Giving peace of mind: Understanding life insurance | The Daily Star
12:00 AM, September 12, 2017 / LAST MODIFIED: 12:00 AM, September 12, 2017


Giving peace of mind: Understanding life insurance

Protection is one of the greatest gifts you can give your family. No one likes to think about a time when he/she is not around, but it is important to plan for how your loved ones would cope if you were not there to provide for them.

Not only does life insurance offer the peace of mind of knowing your family would be alright, but policies can also help with saving for retirement and even paying medical bills, making it an important financial asset to have.

Who needs life insurance?

Life insurance may not be the top priority for most, but it is important to think about taking out cover if you have people who are dependent on your income, such as young children or a spouse who does not have regular income. Consider whether these people would be able to manage if you were not there to provide for them. If you have a substantial amount of savings, you may not need life insurance, but if it is unlikely your family would be able to support themselves without you, it is a good idea to think about taking out cover.

You may also want to consider a life insurance policy if you owe money, such as a mortgage or car loan. Unfortunately, if something happens to you, any debts you have will still have to be repaid and a life insurance policy can be used to cover these.

How much do I need?

Working out how much cover you need can be a bit tricky and it may be a good idea to get some professional advice. As a general rule, think about how much money your family would need to live off if you were not there. Next, think about for how long they would need that support.

If you have young children, you may want to take out life insurance that would provide your wife with an income until they had finished their education. In which case, simply multiply the annual amount you think your family would need by the number of years for which they would be likely to require it. This calculation gives you the lump sum for which you should be insured.

Alternatively, you may decide to take out cover to replace your income for a set period, such as five years, to give your family time to adapt without having to worry about money.

If you owe money, you may consider a life insurance policy with a value and term that matches the debt.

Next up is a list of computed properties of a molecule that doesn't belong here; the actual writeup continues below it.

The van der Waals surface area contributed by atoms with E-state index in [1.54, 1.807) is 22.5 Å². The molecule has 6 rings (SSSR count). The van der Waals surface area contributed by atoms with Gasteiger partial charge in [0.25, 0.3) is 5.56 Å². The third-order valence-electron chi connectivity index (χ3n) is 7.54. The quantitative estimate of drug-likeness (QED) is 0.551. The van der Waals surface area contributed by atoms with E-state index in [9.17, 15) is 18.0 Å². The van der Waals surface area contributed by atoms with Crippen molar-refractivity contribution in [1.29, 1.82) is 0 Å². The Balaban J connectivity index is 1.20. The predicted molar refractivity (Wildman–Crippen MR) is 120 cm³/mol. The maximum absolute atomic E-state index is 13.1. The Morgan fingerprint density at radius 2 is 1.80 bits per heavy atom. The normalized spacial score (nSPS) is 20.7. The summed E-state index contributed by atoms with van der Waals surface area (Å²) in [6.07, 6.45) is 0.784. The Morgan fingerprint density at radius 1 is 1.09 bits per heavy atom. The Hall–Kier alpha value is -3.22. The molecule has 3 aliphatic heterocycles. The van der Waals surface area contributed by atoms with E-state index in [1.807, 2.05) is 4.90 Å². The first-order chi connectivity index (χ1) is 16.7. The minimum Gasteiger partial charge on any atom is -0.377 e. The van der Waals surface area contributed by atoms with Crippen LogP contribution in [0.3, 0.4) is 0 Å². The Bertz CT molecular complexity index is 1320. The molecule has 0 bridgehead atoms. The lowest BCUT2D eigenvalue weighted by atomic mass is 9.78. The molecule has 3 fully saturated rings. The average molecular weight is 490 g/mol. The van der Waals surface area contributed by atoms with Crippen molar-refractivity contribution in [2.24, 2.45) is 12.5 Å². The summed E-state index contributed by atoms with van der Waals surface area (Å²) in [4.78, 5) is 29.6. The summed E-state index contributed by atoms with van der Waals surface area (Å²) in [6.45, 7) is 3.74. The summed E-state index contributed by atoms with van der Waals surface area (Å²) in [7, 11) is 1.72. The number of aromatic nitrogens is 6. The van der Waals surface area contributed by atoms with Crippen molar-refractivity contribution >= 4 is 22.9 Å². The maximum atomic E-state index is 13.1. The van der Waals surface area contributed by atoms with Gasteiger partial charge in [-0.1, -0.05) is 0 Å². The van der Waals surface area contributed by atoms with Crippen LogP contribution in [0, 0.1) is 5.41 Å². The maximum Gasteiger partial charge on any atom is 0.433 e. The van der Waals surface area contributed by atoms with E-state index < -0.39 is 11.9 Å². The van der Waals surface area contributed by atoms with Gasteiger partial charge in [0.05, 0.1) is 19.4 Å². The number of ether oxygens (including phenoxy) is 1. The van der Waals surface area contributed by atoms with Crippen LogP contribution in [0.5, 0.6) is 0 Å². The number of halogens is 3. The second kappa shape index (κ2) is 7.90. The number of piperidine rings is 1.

Whatever you decide, it is important that the premiums are affordable, as if you cannot pay your premium regularly, the policy will no longer be valid.

How does life insurance work?

There are many different life insurance products available. The basic type is a term life insurance policy. This policy is taken out over a set period of time, such as 10 or 20 years, and pays out a lump sum to the family of the policyholder if he/she dies during the policy term. These policies tend to have the lowest premiums, but they do not offer additional benefits.

Another type of policy is known as permanent life insurance, which not only provides a lump sum when you die, but also helps you plan for retirement by paying out a pension after a set period of time. An endowment life insurance policy is similar, but pays out a lump sum at the end of the term, rather than a regular income.

Some policies combine life insurance with other forms of protection. For example, MetLife's Critical Illness Insurance with Return of Premium Super (CI ROP Super) provides life insurance, but also gives you a lump sum if you are diagnosed with, or have undergone a surgery for 10 critical illnesses, helping to cover medical bills. If during the policy term you have not made a claim on your policy, 100 percent of the premium you have paid are refunded after the term expires.

How much does it cost?

The cost of life insurance typically varies from person to person, depending on a number of factors, such as how old they are, whether they have any existing health conditions, and for how long the cover will be in place. You generally pay for life insurance in periodic instalments for the entire length of the policy, although some policies do have the option to pay a one-off lump sum. Premiums are set when you first take out the product, and as a result, it is often cheaper if you start a policy when you are younger. It is important to see the policy as a regular commitment, as if you stop paying the premiums you will no longer be covered.

Life insurance forms the cornerstone of good financial planning, so take the time to think about your family's needs and consider talking to a professional advisor to help you get it right.


Photo: Collected

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